You might have to evacuate and will not have the bags even packed or found. You don't know where all the important documents are. The medicines are not all in one place. There isn't enough water to pack to take with you. The vehicle is low on gas. The kids are restless without their activities and electronic gadgets and don't know what to do.

This may sound extreme and crazy, but this has been the reality for a lot of unprepared people. I don't want to see you like that. I want you to have the confidence to handle the crisis because you took the time to be prepared. I don't want you running for help to one of the many inadequate help organizations and agencies. I want you to be ready for anything that can happen to you.

Listen, I know life gets crazy and busy. We all have days like that. However, prepping is a priority that should never be put off until another day. You and your family deserve better than that.

Thanks for reading,
Erica

Related posts:
10 Ways To Prep When Real Life Gets In The Way
Have An Overwhelming Urge To Prep? Here Are 25 Things To Do Now!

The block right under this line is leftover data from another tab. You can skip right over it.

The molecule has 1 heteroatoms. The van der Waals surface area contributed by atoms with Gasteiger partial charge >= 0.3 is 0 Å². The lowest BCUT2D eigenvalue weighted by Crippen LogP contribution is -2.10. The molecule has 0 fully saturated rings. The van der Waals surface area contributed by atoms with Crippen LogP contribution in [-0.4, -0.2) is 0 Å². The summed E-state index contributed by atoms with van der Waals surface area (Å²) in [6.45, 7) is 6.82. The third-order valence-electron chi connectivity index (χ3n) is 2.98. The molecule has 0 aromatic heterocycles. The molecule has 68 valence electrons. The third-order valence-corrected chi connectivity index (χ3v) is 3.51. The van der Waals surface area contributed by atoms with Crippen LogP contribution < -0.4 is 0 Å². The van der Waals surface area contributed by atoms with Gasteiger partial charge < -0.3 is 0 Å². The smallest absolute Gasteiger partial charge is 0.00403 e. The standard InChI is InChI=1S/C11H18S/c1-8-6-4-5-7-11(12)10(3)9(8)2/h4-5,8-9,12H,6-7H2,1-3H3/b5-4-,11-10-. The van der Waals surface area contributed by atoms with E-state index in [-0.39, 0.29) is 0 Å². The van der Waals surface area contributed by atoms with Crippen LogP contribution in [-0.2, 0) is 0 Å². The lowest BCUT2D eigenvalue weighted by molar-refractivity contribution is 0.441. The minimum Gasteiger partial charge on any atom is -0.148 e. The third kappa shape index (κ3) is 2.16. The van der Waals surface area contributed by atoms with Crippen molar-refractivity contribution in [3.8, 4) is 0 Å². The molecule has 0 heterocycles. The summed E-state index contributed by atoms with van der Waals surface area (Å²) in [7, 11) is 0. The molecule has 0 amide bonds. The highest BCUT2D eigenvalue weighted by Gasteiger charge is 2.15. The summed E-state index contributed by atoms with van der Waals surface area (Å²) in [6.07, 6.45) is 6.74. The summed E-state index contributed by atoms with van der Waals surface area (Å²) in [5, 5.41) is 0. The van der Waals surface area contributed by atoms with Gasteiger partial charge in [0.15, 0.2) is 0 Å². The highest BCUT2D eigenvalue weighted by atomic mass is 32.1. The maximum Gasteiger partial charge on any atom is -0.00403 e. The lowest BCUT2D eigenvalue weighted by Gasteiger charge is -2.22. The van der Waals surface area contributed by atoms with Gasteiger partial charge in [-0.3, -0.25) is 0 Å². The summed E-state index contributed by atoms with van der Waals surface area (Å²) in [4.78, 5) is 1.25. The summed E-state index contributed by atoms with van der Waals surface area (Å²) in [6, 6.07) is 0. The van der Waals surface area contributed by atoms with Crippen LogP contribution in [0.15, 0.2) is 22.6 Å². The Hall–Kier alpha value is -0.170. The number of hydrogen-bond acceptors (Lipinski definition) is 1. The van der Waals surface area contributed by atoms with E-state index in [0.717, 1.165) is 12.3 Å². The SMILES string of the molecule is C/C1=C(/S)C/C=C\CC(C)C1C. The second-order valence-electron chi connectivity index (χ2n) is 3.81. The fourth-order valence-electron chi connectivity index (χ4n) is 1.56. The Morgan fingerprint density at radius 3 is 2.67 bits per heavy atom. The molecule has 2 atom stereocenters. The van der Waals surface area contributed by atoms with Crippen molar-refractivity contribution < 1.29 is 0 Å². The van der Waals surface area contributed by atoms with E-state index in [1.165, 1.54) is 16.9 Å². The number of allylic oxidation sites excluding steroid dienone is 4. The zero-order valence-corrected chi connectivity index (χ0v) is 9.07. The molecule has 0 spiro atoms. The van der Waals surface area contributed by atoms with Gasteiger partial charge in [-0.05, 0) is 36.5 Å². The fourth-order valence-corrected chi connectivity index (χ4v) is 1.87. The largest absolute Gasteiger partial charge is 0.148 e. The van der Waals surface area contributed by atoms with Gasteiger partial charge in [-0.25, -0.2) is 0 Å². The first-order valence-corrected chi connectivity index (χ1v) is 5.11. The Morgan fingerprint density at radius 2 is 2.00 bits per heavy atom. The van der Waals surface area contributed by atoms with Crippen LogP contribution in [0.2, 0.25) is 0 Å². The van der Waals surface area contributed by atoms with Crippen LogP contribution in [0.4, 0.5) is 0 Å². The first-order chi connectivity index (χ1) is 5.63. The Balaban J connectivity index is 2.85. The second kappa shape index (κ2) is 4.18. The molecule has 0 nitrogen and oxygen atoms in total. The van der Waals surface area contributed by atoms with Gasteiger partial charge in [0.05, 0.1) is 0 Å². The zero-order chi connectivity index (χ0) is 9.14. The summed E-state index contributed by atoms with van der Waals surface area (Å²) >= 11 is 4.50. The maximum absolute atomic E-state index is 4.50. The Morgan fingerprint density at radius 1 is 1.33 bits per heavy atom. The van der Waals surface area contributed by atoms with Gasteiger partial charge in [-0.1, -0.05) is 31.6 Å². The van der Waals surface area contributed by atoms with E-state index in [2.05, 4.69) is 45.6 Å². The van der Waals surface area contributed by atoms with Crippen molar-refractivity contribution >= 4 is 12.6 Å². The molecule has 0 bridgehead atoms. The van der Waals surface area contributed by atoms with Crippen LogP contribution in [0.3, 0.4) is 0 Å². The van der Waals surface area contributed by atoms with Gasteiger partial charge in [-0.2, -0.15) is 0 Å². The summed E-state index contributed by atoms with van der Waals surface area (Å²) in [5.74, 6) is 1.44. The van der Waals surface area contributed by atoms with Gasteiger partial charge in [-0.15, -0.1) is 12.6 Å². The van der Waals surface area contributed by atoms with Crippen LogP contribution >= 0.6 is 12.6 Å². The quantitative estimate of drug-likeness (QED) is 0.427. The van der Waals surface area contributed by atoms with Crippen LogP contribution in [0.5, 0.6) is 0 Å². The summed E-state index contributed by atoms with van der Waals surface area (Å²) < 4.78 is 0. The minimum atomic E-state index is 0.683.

Comments

  1. I have relatives and acquaintances who spend half their lives chauffeuring children. Thousands of hours, maybe millions of hours, chauffeuring children to extra-curricular activities, hanging around waiting for the activity to end, then chauffeuring the children home. To me, this is as tragic a waste of a life as spending half a life commuting to a job. I suggested to a relative who spent 20+ hours a week chauffeuring that she take in a boarder and offer free room and board in exchange for chauffeuring the children. She thought I was crazy to suggest it. She put that little value on her own time, her own life, her own human potential. I understand that parents feel they must sacrifice for their children, but the loss of human potential to chauffeuring is tragic.